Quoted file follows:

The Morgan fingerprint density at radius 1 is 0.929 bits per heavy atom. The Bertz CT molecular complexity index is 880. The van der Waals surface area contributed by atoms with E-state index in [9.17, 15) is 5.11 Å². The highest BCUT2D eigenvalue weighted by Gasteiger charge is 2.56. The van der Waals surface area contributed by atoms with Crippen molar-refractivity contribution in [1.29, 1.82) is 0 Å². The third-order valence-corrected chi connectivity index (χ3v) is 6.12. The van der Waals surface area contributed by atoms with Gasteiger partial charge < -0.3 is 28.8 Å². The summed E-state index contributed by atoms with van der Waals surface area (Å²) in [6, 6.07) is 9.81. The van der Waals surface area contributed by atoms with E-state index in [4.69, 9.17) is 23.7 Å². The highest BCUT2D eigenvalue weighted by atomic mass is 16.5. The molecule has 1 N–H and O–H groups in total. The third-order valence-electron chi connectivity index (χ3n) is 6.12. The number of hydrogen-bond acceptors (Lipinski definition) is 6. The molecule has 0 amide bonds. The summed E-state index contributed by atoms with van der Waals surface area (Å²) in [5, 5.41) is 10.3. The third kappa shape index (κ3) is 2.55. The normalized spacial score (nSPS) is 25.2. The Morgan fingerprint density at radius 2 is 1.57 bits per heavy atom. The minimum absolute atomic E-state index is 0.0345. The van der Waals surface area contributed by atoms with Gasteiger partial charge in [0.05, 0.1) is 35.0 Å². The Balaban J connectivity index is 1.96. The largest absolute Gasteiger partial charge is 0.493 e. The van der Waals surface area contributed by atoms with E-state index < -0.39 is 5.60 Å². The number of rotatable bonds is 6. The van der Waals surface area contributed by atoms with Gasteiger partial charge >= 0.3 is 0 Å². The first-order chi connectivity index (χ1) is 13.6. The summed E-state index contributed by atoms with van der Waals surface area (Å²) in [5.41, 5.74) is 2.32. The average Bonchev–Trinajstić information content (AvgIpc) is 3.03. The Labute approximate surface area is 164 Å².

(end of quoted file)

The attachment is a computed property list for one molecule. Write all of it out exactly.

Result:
The Morgan fingerprint density at radius 1 is 0.929 bits per heavy atom. The Bertz CT molecular complexity index is 880. The van der Waals surface area contributed by atoms with E-state index in [9.17, 15) is 5.11 Å². The highest BCUT2D eigenvalue weighted by Gasteiger charge is 2.56. The van der Waals surface area contributed by atoms with Crippen molar-refractivity contribution in [1.29, 1.82) is 0 Å². The third-order valence-corrected chi connectivity index (χ3v) is 6.12. The van der Waals surface area contributed by atoms with Gasteiger partial charge < -0.3 is 28.8 Å². The summed E-state index contributed by atoms with van der Waals surface area (Å²) in [6, 6.07) is 9.81. The van der Waals surface area contributed by atoms with E-state index in [4.69, 9.17) is 23.7 Å². The highest BCUT2D eigenvalue weighted by atomic mass is 16.5. The molecule has 1 N–H and O–H groups in total. The third-order valence-electron chi connectivity index (χ3n) is 6.12. The number of hydrogen-bond acceptors (Lipinski definition) is 6. The molecule has 0 amide bonds. The summed E-state index contributed by atoms with van der Waals surface area (Å²) in [5, 5.41) is 10.3. The third kappa shape index (κ3) is 2.55. The normalized spacial score (nSPS) is 25.2. The Morgan fingerprint density at radius 2 is 1.57 bits per heavy atom. The minimum absolute atomic E-state index is 0.0345. The van der Waals surface area contributed by atoms with Gasteiger partial charge in [0.05, 0.1) is 35.0 Å². The Balaban J connectivity index is 1.96. The largest absolute Gasteiger partial charge is 0.493 e. The van der Waals surface area contributed by atoms with E-state index < -0.39 is 5.60 Å². The number of rotatable bonds is 6. The van der Waals surface area contributed by atoms with Gasteiger partial charge >= 0.3 is 0 Å². The first-order chi connectivity index (χ1) is 13.6. The summed E-state index contributed by atoms with van der Waals surface area (Å²) in [5.41, 5.74) is 2.32. The average Bonchev–Trinajstić information content (AvgIpc) is 3.03. The Labute approximate surface area is 164 Å².